A recently filed lawsuit accuses Jefferson Parish's landfill of causing health problems for nearby residents.
According to The Advocate, over 80 plaintiffs in the suit are claiming that they have been subjected to negative health effects and loss of property values because of noxious odors from the landfill. The suit was filed Dec. 13 in the 24th Judicial District Court in Gretna and names the parish, Louisiana Regional Landfill Co., Waste Connections and Aptim Corp. as defendants.
Catherine Schoeffler Comeaux, who works at the Lafayette Consolidated Government Recycling Office and Compost Facility and is affiliated with the nonprofit No Waste Lafayette, recently spoke with the Louisiana Record about the issue and possible remedies to landfill problems.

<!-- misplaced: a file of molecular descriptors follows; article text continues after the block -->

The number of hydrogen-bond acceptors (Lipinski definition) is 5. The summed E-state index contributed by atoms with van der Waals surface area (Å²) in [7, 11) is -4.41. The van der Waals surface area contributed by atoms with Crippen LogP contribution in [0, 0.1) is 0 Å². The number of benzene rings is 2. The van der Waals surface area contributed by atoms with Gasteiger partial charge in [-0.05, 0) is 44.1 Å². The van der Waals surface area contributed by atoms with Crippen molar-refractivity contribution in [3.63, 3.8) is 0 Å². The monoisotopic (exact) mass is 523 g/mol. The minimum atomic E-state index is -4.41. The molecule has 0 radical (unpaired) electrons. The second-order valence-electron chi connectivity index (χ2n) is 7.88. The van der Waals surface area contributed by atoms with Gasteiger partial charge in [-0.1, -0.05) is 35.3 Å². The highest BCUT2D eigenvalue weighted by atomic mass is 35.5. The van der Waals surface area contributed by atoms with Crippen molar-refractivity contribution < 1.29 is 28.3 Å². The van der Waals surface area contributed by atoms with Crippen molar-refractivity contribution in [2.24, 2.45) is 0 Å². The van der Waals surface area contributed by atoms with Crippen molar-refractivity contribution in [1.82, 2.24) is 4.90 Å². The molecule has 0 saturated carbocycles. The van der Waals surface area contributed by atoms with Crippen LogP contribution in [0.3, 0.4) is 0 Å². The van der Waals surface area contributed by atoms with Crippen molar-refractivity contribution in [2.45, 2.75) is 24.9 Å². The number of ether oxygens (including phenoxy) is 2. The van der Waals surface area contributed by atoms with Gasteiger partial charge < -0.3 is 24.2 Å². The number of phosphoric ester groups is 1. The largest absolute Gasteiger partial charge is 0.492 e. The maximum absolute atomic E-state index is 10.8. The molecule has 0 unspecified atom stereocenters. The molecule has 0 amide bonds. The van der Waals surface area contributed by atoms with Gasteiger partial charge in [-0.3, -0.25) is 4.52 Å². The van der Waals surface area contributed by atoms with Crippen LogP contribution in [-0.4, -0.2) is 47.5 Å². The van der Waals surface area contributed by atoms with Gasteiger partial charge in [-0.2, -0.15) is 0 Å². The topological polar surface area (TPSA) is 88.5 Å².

Catherine Schoeffler Comeaux | Photo courtesy of Catherine Schoeffler Comeaux
"I know that it is not unique. In Lafayette, we shut down our landfill in the early '90s, mostly due to noise, drainage, traffic and odor issues," Comeaux told the Louisiana Record. "It was a young landfill that had been operating less than a decade."
Comeaux said that while the outcome of the suit has yet to be determined, personal responsibility lies with residents, and there are a number of actions that can be taken that will improve the outcome of landfill-related issues.
"(The) truth is that no one wants a landfill in their community but many of us are accustomed to the conveniences of disposable goods," Comeaux said. "No Waste Louisiana asks what can we do to reclaim our waste and keep it in the economy instead of polluting our land and waters."
Among the actions that can decrease landfill usage is composting of food waste, rather than sending it to landfills, Comeaux said.
"Paint can be reclaimed and repurposed instead of adding it to the already toxic leachate seeping out of garbage trucks and landfills; textiles can be repurposed," Comeaux said. "No matter what standards are in place, landfills are not the best solution."